WISE – About the Piece (Part 2)

A reaction to the piece after the first rehearsal: “I’ve had your piece stuck in my head like all day.”
I’ve also had a few people tell me “the piece was sick” and that they “loved it.” I’ve even had a friend ask me for the score because someone told her that my piece was really cool.
Needless to say, I’m humbled by the positive reactions. These are the kinds of reactions that make me want to keep composing.

WISE – About the Piece (Part 1)

First and foremost, the title: Per Audacia Noctus.

It’s a Latin phrase that loosely translates to “Boldly into the Night.” I chose the phrase because I thought it embodied the dark yet triumphant feel of the piece and I set it in Latin because Latin just makes everything cooler.

For the musicians, the piece is in 6/8 and the dotted quarter equals 120. It’s in the key of D minor, and is about 2:40 long.

First impressions of the piece from orchestra members soon!

WISE – Flying By (A Quick Update)

As my project nears its final stages, progress is flying by quickly. I’ll do my very best to capture and document everything.

First and foremost, the orchestral piece is complete (see timeline). More specifics about the piece itself are soon to come.

The piece was completed just in time for the first planned rehearsal with the orchestra, and the first rehearsal went quite well. After the first few minutes of shaky playing, the orchestra ran through the rest of the piece much more smoothly than I had expected. More to come on the first rehearsal as well.

Now it’s time for me to make revisions/edits to the piece using the feedback I received during the rehearsal and prepare for the second one.

WISE – To Each Their Own

I’ve always struggled to find a method of note-taking that fit every aspect of my life. I’m not talking about note-taking for a physics exam or a calculus quiz: I’m talking about jotting down reminders to myself and ideas that come up throughout the day. Everyday note-taking.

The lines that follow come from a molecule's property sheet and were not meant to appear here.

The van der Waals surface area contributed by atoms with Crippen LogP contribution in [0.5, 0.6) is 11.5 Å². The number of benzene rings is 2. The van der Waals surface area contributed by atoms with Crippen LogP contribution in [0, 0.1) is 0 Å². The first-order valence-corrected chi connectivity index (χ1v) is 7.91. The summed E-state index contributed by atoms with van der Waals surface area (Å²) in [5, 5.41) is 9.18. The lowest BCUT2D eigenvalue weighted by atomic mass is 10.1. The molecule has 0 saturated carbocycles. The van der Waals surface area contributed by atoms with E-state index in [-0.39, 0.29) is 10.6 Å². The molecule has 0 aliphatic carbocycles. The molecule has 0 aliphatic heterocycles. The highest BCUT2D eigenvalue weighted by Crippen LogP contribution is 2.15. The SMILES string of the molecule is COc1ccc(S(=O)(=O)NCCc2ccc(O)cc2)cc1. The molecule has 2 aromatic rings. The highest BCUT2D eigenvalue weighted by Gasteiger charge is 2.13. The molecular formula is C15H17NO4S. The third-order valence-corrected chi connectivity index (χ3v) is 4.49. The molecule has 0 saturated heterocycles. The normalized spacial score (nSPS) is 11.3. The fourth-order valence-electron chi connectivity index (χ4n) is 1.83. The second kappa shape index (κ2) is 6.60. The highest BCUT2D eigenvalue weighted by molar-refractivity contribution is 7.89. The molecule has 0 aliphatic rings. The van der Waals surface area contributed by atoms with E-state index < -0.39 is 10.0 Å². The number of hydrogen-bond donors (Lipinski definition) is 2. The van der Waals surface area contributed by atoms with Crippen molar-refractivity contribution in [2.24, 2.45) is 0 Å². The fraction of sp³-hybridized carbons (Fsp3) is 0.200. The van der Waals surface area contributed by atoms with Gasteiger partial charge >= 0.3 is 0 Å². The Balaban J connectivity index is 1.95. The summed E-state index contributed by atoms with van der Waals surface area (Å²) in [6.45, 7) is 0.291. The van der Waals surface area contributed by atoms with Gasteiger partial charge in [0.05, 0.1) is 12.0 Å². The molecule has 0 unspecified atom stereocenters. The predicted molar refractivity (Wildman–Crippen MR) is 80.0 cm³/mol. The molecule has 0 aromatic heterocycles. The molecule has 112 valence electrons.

I recently purchased a Nexus 4 as my first smartphone, and it has done wonders in making my life easier. I can now keep all my to-do lists, tasks, reminders, and homework in one place. Problem is, I don’t think even the newest of technologies will ever make a better substitute for pencil and paper when it comes to music.

I recently got a chance to read through a friend’s print journal, and I have to say it was a nice blend between scrapbook and journal. The engineer in me would probably call it an “artist engineering notebook.” Regardless of what I call it, one thing was clear: her journal was a place for all her project related musings. Everything from doodles drawn on sick days to glued pictures to hastily jotted down ideas; she did all her brainstorming and reflecting there. It made me wish that I, too, could have a pencil and paper medium where I consolidated everything about this project.

But to each their own: I chose to run a blog instead, and keep a separate composition notebook for my music. You see, unlike my friend and her trusty journal, my music isn’t just a WISE project: it’s my life. The personal, musical things can still go in my composition notebook, and what I want to share is written here on this blog.

And so it will be this way, or at least until technology sufficiently advances to digitize the pencil and paper too. For iPad users, that may be closer than you think.

Oh, and check out my aforementioned friend’s blog.

WISE- Keys, Keys, Keys

I’m coming to the realization that composing in a certain key matters more than I thought.

To listeners without perfect pitch, a song played in one key will sound the same if played in another. It’s the relative differences between the notes that matter, not whether that actual note is a C or an E♭.

However, to musicians, key is crucial. Some keys are much more difficult to play than others, some instruments are in different keys than others, and so on. Similarly, composing in different keys matters as well. I have to keep in mind which instruments will play what I’m writing. For example, it wouldn’t make sense for me to write a piece with five flats for a high school string orchestra. I often have to consider the range of the instrument in question when choosing keys.

In a more subtle sense, I’ve realized I make certain compositional choices more in certain keys. I’m not quite sure why that is, but I’ve recently found myself using more accidentals in some keys than others. It most likely has something to do with my familiarity with the key. Keys such as B♭, F, or C are very comfortable keys for me, as I grew up a bassoon player. I tend to default to these keys when I’m composing (or their relative minors). For the piece that I’m working on for the orchestra, however, those keys aren’t such great choices. So I’ve brainstormed many of my ideas in E minor, which is much friendlier to string players. I’ve found that as I forced myself to use unfamiliar keys, I also pushed myself to be more innovative with my melodies through accidentals. There must be a connection there.

WISE – How It Starts

This is how it all starts. Above you see a typical example of how I notate my brainstormed ideas. Imagine hundreds of these scribbled on many pages of staff paper and now you have a pretty good idea of what my composition notebook looks like.

If you ever find me in the practice room, “noodling around” (yes, that’s the technical term) on the piano, these are the things that I’m writing down.